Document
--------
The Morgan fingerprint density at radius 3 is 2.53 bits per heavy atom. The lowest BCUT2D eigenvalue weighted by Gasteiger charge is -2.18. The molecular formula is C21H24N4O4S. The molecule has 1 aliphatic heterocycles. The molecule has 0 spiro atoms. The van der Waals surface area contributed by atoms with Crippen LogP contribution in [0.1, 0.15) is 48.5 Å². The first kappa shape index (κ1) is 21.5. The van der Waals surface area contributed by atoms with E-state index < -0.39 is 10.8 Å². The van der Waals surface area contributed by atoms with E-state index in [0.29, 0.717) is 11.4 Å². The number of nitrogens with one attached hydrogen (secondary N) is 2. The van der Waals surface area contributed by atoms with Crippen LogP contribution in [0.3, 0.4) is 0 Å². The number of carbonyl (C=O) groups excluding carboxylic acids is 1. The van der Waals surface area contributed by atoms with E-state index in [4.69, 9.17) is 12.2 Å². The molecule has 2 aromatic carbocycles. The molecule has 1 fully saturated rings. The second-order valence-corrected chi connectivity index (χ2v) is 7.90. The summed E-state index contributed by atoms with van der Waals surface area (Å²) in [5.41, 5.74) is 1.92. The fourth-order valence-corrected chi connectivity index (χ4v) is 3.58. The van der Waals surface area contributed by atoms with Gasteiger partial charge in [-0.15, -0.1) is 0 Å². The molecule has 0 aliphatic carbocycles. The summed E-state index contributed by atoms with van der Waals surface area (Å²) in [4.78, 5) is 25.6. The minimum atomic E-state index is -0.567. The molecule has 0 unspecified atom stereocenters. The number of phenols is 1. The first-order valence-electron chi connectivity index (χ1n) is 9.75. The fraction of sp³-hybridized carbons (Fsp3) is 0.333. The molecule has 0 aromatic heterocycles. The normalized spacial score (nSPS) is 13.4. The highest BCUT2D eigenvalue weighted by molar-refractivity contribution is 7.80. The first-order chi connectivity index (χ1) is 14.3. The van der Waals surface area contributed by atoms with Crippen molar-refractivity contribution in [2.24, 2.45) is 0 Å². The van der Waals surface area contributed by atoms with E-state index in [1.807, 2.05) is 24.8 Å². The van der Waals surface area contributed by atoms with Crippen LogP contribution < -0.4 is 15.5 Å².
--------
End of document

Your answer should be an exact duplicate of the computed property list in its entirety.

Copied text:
The Morgan fingerprint density at radius 3 is 2.53 bits per heavy atom. The lowest BCUT2D eigenvalue weighted by Gasteiger charge is -2.18. The molecular formula is C21H24N4O4S. The molecule has 1 aliphatic heterocycles. The molecule has 0 spiro atoms. The van der Waals surface area contributed by atoms with Crippen LogP contribution in [0.1, 0.15) is 48.5 Å². The first kappa shape index (κ1) is 21.5. The van der Waals surface area contributed by atoms with E-state index < -0.39 is 10.8 Å². The van der Waals surface area contributed by atoms with E-state index in [0.29, 0.717) is 11.4 Å². The number of nitrogens with one attached hydrogen (secondary N) is 2. The van der Waals surface area contributed by atoms with Crippen LogP contribution in [0.3, 0.4) is 0 Å². The number of carbonyl (C=O) groups excluding carboxylic acids is 1. The van der Waals surface area contributed by atoms with E-state index in [4.69, 9.17) is 12.2 Å². The molecule has 2 aromatic carbocycles. The molecule has 1 fully saturated rings. The second-order valence-corrected chi connectivity index (χ2v) is 7.90. The summed E-state index contributed by atoms with van der Waals surface area (Å²) in [5.41, 5.74) is 1.92. The fourth-order valence-corrected chi connectivity index (χ4v) is 3.58. The van der Waals surface area contributed by atoms with Gasteiger partial charge in [-0.15, -0.1) is 0 Å². The molecule has 0 aliphatic carbocycles. The summed E-state index contributed by atoms with van der Waals surface area (Å²) in [4.78, 5) is 25.6. The minimum atomic E-state index is -0.567. The molecule has 0 unspecified atom stereocenters. The number of phenols is 1. The first-order valence-electron chi connectivity index (χ1n) is 9.75. The fraction of sp³-hybridized carbons (Fsp3) is 0.333. The molecule has 0 aromatic heterocycles. The normalized spacial score (nSPS) is 13.4. The highest BCUT2D eigenvalue weighted by molar-refractivity contribution is 7.80. The first-order chi connectivity index (χ1) is 14.3. The van der Waals surface area contributed by atoms with Crippen molar-refractivity contribution in [2.24, 2.45) is 0 Å². The van der Waals surface area contributed by atoms with E-state index in [1.807, 2.05) is 24.8 Å². The van der Waals surface area contributed by atoms with Crippen LogP contribution < -0.4 is 15.5 Å².